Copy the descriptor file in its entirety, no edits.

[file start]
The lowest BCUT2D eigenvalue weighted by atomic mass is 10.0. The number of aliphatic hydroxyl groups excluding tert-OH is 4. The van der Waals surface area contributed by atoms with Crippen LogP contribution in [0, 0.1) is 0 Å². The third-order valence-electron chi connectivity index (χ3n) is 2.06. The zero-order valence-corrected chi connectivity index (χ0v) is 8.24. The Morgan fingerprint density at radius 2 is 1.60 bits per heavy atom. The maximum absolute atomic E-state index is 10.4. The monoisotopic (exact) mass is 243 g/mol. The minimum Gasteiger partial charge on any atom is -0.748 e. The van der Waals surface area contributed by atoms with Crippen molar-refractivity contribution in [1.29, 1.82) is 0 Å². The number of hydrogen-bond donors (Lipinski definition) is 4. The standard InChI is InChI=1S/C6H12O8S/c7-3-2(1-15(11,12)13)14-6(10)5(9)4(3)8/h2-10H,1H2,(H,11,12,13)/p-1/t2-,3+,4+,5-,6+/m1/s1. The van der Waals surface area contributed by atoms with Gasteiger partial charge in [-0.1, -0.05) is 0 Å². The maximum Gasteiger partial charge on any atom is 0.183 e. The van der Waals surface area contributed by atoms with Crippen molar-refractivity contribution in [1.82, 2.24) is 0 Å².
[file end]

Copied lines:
The lowest BCUT2D eigenvalue weighted by atomic mass is 10.0. The number of aliphatic hydroxyl groups excluding tert-OH is 4. The van der Waals surface area contributed by atoms with Crippen LogP contribution in [0, 0.1) is 0 Å². The third-order valence-electron chi connectivity index (χ3n) is 2.06. The zero-order valence-corrected chi connectivity index (χ0v) is 8.24. The Morgan fingerprint density at radius 2 is 1.60 bits per heavy atom. The maximum absolute atomic E-state index is 10.4. The monoisotopic (exact) mass is 243 g/mol. The minimum Gasteiger partial charge on any atom is -0.748 e. The van der Waals surface area contributed by atoms with Crippen molar-refractivity contribution in [1.29, 1.82) is 0 Å². The number of hydrogen-bond donors (Lipinski definition) is 4. The standard InChI is InChI=1S/C6H12O8S/c7-3-2(1-15(11,12)13)14-6(10)5(9)4(3)8/h2-10H,1H2,(H,11,12,13)/p-1/t2-,3+,4+,5-,6+/m1/s1. The van der Waals surface area contributed by atoms with Gasteiger partial charge in [-0.1, -0.05) is 0 Å². The maximum Gasteiger partial charge on any atom is 0.183 e. The van der Waals surface area contributed by atoms with Crippen molar-refractivity contribution in [1.82, 2.24) is 0 Å².